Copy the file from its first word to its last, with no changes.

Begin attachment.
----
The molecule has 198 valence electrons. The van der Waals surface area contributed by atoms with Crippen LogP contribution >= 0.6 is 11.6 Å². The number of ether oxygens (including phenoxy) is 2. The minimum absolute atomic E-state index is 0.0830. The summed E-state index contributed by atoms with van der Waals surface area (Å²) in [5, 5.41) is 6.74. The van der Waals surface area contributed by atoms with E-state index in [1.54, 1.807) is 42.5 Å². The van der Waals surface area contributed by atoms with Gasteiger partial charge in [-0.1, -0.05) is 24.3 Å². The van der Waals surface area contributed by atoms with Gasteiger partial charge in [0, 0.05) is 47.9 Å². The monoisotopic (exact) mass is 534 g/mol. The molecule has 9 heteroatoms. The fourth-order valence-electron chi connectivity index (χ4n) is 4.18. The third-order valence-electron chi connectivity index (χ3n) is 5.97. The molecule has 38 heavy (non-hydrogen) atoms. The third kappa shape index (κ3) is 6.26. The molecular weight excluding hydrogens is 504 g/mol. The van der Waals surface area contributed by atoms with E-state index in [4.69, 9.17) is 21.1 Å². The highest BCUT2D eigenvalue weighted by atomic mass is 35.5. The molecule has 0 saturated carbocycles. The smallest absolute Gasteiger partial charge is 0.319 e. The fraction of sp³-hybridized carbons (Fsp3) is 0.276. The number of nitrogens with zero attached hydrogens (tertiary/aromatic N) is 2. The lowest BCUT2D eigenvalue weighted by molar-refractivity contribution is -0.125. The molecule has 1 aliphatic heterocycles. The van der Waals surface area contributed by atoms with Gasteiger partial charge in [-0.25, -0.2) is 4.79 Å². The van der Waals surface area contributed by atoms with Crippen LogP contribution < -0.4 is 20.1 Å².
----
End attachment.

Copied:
The molecule has 198 valence electrons. The van der Waals surface area contributed by atoms with Crippen LogP contribution >= 0.6 is 11.6 Å². The number of ether oxygens (including phenoxy) is 2. The minimum absolute atomic E-state index is 0.0830. The summed E-state index contributed by atoms with van der Waals surface area (Å²) in [5, 5.41) is 6.74. The van der Waals surface area contributed by atoms with E-state index in [1.54, 1.807) is 42.5 Å². The van der Waals surface area contributed by atoms with Gasteiger partial charge in [-0.1, -0.05) is 24.3 Å². The van der Waals surface area contributed by atoms with Gasteiger partial charge in [0, 0.05) is 47.9 Å². The monoisotopic (exact) mass is 534 g/mol. The molecule has 9 heteroatoms. The fourth-order valence-electron chi connectivity index (χ4n) is 4.18. The third-order valence-electron chi connectivity index (χ3n) is 5.97. The molecule has 38 heavy (non-hydrogen) atoms. The third kappa shape index (κ3) is 6.26. The molecular weight excluding hydrogens is 504 g/mol. The van der Waals surface area contributed by atoms with E-state index in [4.69, 9.17) is 21.1 Å². The highest BCUT2D eigenvalue weighted by atomic mass is 35.5. The molecule has 0 saturated carbocycles. The smallest absolute Gasteiger partial charge is 0.319 e. The fraction of sp³-hybridized carbons (Fsp3) is 0.276. The number of nitrogens with zero attached hydrogens (tertiary/aromatic N) is 2. The lowest BCUT2D eigenvalue weighted by molar-refractivity contribution is -0.125. The molecule has 1 aliphatic heterocycles. The van der Waals surface area contributed by atoms with Gasteiger partial charge in [-0.25, -0.2) is 4.79 Å². The van der Waals surface area contributed by atoms with Crippen LogP contribution < -0.4 is 20.1 Å².